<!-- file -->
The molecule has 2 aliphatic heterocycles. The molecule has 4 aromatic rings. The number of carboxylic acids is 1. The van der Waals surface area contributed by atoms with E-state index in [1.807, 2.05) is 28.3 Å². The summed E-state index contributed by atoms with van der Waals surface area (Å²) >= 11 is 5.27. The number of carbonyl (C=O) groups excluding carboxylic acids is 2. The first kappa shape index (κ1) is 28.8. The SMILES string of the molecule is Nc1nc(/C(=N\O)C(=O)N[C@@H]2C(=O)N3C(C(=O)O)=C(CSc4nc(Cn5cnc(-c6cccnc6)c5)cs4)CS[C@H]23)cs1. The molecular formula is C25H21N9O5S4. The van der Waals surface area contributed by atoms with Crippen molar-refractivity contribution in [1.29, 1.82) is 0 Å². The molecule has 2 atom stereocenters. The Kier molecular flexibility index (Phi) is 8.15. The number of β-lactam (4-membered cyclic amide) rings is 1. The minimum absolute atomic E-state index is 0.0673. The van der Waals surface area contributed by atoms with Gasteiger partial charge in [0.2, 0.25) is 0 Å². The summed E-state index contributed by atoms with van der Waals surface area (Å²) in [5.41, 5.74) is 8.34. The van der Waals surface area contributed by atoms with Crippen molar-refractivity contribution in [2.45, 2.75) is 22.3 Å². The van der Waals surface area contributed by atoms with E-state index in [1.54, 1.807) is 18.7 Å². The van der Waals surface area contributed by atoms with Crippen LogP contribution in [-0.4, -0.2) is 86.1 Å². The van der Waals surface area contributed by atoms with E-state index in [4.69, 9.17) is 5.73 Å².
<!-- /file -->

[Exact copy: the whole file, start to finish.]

The molecule has 2 aliphatic heterocycles. The molecule has 4 aromatic rings. The number of carboxylic acids is 1. The van der Waals surface area contributed by atoms with E-state index in [1.807, 2.05) is 28.3 Å². The summed E-state index contributed by atoms with van der Waals surface area (Å²) >= 11 is 5.27. The number of carbonyl (C=O) groups excluding carboxylic acids is 2. The first kappa shape index (κ1) is 28.8. The SMILES string of the molecule is Nc1nc(/C(=N\O)C(=O)N[C@@H]2C(=O)N3C(C(=O)O)=C(CSc4nc(Cn5cnc(-c6cccnc6)c5)cs4)CS[C@H]23)cs1. The molecular formula is C25H21N9O5S4. The van der Waals surface area contributed by atoms with Crippen molar-refractivity contribution in [1.29, 1.82) is 0 Å². The molecule has 2 atom stereocenters. The Kier molecular flexibility index (Phi) is 8.15. The number of β-lactam (4-membered cyclic amide) rings is 1. The minimum absolute atomic E-state index is 0.0673. The van der Waals surface area contributed by atoms with Gasteiger partial charge in [0.2, 0.25) is 0 Å². The summed E-state index contributed by atoms with van der Waals surface area (Å²) in [5.41, 5.74) is 8.34. The van der Waals surface area contributed by atoms with Crippen molar-refractivity contribution in [2.45, 2.75) is 22.3 Å². The van der Waals surface area contributed by atoms with E-state index in [1.54, 1.807) is 18.7 Å². The van der Waals surface area contributed by atoms with Crippen LogP contribution in [-0.4, -0.2) is 86.1 Å². The van der Waals surface area contributed by atoms with E-state index in [4.69, 9.17) is 5.73 Å².